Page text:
Nine in ten councils are victims of metal thieves, finds study
PUBLISHED July 9, 2012
Nearly nine in ten councils have been the victim of scrap thieves plundering metal from road signs to war memorials, research by the Local Government Association (LGA) has shown.
It found that in the last three years, 88 per cent of the 147 local authorities in England and Wales have fallen prey to the thieves.
Items which have been stolen include drain covers, road signs, roofs, war memorials and graves.
The findings come ahead of a new bill to overhaul scrap metal legislation, due to be heard in Parliament this week.
The LGA questioned authorities to find out the extent of the problem and found that people have fallen through holes left from stolen manhole covers while thefts of electric cables have led to power cuts.
The councils estimated the costs at around £4.6 million, between 2010 and 2011.
But the LGA has warned MPs that if fewer than 102 of them attend the vote, the Bill will fail and action to tackle metal theft would stall for at least another year.
Cllr Mehboob Khan, Chairman of the LGA's Safer and Stronger Communities Board, said: "This mindless crime is spiralling out of control and has cost councils millions of pounds in having to replace memorial plaques, manhole covers, metal gullies, children's playground equipment, street signs and lead from schools, council offices and crematoriums.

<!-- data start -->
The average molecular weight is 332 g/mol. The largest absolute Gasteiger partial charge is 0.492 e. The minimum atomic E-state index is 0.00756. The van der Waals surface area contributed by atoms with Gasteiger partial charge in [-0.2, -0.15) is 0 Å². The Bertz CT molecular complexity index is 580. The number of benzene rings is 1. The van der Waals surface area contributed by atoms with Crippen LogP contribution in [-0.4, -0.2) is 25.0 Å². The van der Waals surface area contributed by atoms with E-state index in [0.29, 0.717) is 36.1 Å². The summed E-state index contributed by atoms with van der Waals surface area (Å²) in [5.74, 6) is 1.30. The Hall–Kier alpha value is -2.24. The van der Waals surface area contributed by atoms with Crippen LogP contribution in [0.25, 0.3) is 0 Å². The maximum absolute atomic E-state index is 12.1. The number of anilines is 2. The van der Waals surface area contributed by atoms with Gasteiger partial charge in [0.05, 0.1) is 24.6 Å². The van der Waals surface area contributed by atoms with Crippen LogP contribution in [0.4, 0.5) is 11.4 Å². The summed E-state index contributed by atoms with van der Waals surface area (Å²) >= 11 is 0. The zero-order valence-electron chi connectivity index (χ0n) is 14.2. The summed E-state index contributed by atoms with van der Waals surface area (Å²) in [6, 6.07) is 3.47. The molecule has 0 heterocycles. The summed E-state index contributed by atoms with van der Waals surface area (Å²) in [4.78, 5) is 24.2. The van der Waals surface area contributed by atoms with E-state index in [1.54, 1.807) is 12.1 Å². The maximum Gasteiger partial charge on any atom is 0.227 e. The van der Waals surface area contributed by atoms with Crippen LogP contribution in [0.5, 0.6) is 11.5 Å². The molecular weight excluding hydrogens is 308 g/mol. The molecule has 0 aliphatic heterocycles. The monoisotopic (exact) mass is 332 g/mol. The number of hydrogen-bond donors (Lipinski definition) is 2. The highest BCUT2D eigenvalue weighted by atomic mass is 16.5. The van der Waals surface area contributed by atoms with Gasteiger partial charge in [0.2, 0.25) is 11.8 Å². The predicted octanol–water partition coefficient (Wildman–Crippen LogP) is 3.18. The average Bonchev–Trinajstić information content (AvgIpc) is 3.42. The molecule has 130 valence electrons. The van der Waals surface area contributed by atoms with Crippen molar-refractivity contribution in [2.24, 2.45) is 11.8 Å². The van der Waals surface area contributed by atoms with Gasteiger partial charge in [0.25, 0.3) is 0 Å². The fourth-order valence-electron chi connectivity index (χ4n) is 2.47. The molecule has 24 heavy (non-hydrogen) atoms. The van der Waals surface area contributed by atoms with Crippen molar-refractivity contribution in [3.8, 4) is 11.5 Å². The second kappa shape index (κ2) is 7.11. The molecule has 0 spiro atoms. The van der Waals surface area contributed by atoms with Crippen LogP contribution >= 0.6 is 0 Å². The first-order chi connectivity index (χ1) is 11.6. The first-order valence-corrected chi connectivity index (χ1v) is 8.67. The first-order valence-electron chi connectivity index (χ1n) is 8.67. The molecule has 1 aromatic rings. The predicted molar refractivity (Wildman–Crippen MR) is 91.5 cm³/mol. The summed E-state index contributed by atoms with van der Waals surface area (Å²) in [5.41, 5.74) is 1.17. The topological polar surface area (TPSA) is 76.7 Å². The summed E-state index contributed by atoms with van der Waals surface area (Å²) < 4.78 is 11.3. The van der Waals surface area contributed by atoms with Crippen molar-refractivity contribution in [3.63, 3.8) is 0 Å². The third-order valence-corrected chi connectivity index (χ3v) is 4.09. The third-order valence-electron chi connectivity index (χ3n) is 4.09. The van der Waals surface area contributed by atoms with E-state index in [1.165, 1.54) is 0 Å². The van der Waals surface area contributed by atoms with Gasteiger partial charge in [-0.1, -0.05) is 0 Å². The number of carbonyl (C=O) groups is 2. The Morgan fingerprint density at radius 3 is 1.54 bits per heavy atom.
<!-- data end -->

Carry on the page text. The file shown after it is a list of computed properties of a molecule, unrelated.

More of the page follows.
"MPs will all be aware of the damage, disruption and heartaches metal thefts have caused in their areas. The legislation for regulating the scrap metal industry has long ceased to be fit for purpose and we can't afford for Parliament to stall any longer on bringing it up to date.
"Whatever their political party, councils from across the country will be looking to MPs this Friday to take forward this Bill to help introduce proper regulation of the scrapyards where much of this stolen metal ends up."
Gully covers were the most frequently stolen item, with 31.8 per cent of countils reporting their theft. Other common targets were roofing materials (24.2 per cent), road signs (14.6 per cent) and electric cables (14.6 per cent)
One in five councils said the thefts had led to 'major consequences' for residents - such as a road being closed or a member of the public falling into a drain.
Cllr Khan added: "Soaring thefts of metal are causing increasing amounts of disruption and distress, whether it's homes left without power because of stolen cabling or bereaved families heartbroken at the theft of a plaque commemorating the heroic efforts of a loved one.
"We simply can't afford to do nothing, but frustratingly, councils are being hindered by out of date legislation which hampers their ability to properly regulate the scrap metal industry.
"Councils want to see a renewable licence for scrap metal dealers, which could be reviewed at the instigation of the police or licensing authority and, if necessary, revoked.
"This would make it much less likely that stolen metal will find its ways into scrapyards."